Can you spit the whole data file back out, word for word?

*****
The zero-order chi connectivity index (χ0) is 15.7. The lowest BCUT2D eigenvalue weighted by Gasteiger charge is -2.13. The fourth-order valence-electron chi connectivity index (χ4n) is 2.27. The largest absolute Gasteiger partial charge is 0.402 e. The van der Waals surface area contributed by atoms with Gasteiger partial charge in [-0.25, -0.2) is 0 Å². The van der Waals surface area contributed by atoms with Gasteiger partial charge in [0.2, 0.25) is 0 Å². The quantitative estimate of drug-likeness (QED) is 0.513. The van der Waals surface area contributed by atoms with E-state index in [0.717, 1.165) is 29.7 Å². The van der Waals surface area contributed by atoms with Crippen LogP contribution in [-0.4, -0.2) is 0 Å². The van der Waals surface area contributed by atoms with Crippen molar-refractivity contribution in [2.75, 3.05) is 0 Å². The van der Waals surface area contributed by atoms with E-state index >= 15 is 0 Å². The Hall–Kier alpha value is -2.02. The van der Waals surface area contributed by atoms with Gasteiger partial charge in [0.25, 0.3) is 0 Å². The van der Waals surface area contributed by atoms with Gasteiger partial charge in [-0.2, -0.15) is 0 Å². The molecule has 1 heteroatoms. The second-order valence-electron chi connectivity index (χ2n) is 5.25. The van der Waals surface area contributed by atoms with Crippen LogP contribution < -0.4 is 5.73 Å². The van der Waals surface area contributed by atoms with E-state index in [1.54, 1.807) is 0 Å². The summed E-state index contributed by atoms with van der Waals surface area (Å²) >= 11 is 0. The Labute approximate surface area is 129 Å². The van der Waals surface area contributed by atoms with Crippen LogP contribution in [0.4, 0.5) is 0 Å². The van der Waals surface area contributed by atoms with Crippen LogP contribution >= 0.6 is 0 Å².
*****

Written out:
The zero-order chi connectivity index (χ0) is 15.7. The lowest BCUT2D eigenvalue weighted by Gasteiger charge is -2.13. The fourth-order valence-electron chi connectivity index (χ4n) is 2.27. The largest absolute Gasteiger partial charge is 0.402 e. The van der Waals surface area contributed by atoms with Gasteiger partial charge in [-0.25, -0.2) is 0 Å². The van der Waals surface area contributed by atoms with Gasteiger partial charge in [0.2, 0.25) is 0 Å². The quantitative estimate of drug-likeness (QED) is 0.513. The van der Waals surface area contributed by atoms with E-state index in [0.717, 1.165) is 29.7 Å². The van der Waals surface area contributed by atoms with Crippen LogP contribution in [-0.4, -0.2) is 0 Å². The van der Waals surface area contributed by atoms with Crippen molar-refractivity contribution in [2.75, 3.05) is 0 Å². The van der Waals surface area contributed by atoms with E-state index >= 15 is 0 Å². The Hall–Kier alpha value is -2.02. The van der Waals surface area contributed by atoms with Gasteiger partial charge in [0.25, 0.3) is 0 Å². The van der Waals surface area contributed by atoms with Gasteiger partial charge in [-0.2, -0.15) is 0 Å². The molecule has 1 heteroatoms. The second-order valence-electron chi connectivity index (χ2n) is 5.25. The van der Waals surface area contributed by atoms with Crippen LogP contribution < -0.4 is 5.73 Å². The van der Waals surface area contributed by atoms with E-state index in [1.54, 1.807) is 0 Å². The summed E-state index contributed by atoms with van der Waals surface area (Å²) >= 11 is 0. The Labute approximate surface area is 129 Å². The van der Waals surface area contributed by atoms with Crippen LogP contribution in [0.4, 0.5) is 0 Å². The van der Waals surface area contributed by atoms with Crippen LogP contribution >= 0.6 is 0 Å².